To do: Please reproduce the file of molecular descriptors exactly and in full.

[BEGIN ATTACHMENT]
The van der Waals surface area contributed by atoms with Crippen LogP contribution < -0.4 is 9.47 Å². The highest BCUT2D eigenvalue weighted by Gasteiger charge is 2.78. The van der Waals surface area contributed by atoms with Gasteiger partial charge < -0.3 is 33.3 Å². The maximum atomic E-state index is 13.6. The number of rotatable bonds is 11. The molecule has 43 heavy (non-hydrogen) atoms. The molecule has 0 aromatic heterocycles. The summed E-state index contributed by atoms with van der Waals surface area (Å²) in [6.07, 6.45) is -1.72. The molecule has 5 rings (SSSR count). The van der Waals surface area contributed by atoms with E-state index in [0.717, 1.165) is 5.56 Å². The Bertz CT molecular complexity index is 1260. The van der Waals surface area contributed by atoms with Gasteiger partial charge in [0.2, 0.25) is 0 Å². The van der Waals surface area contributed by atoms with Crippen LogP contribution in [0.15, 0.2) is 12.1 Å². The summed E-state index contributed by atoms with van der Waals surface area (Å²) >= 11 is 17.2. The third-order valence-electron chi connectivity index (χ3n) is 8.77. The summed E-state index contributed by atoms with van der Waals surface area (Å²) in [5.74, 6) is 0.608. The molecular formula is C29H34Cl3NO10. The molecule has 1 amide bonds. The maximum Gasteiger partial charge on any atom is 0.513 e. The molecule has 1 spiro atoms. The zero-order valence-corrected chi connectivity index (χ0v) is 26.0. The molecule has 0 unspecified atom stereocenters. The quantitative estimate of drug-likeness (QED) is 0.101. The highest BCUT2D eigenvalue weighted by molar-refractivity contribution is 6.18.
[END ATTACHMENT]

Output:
The van der Waals surface area contributed by atoms with Crippen LogP contribution < -0.4 is 9.47 Å². The highest BCUT2D eigenvalue weighted by Gasteiger charge is 2.78. The van der Waals surface area contributed by atoms with Gasteiger partial charge < -0.3 is 33.3 Å². The maximum atomic E-state index is 13.6. The number of rotatable bonds is 11. The molecule has 43 heavy (non-hydrogen) atoms. The molecule has 0 aromatic heterocycles. The summed E-state index contributed by atoms with van der Waals surface area (Å²) in [6.07, 6.45) is -1.72. The molecule has 5 rings (SSSR count). The van der Waals surface area contributed by atoms with E-state index in [0.717, 1.165) is 5.56 Å². The Bertz CT molecular complexity index is 1260. The van der Waals surface area contributed by atoms with Gasteiger partial charge in [0.2, 0.25) is 0 Å². The van der Waals surface area contributed by atoms with Crippen LogP contribution in [0.15, 0.2) is 12.1 Å². The summed E-state index contributed by atoms with van der Waals surface area (Å²) >= 11 is 17.2. The third-order valence-electron chi connectivity index (χ3n) is 8.77. The summed E-state index contributed by atoms with van der Waals surface area (Å²) in [5.74, 6) is 0.608. The molecular formula is C29H34Cl3NO10. The molecule has 1 amide bonds. The maximum Gasteiger partial charge on any atom is 0.513 e. The molecule has 1 spiro atoms. The zero-order valence-corrected chi connectivity index (χ0v) is 26.0. The molecule has 0 unspecified atom stereocenters. The quantitative estimate of drug-likeness (QED) is 0.101. The highest BCUT2D eigenvalue weighted by molar-refractivity contribution is 6.18.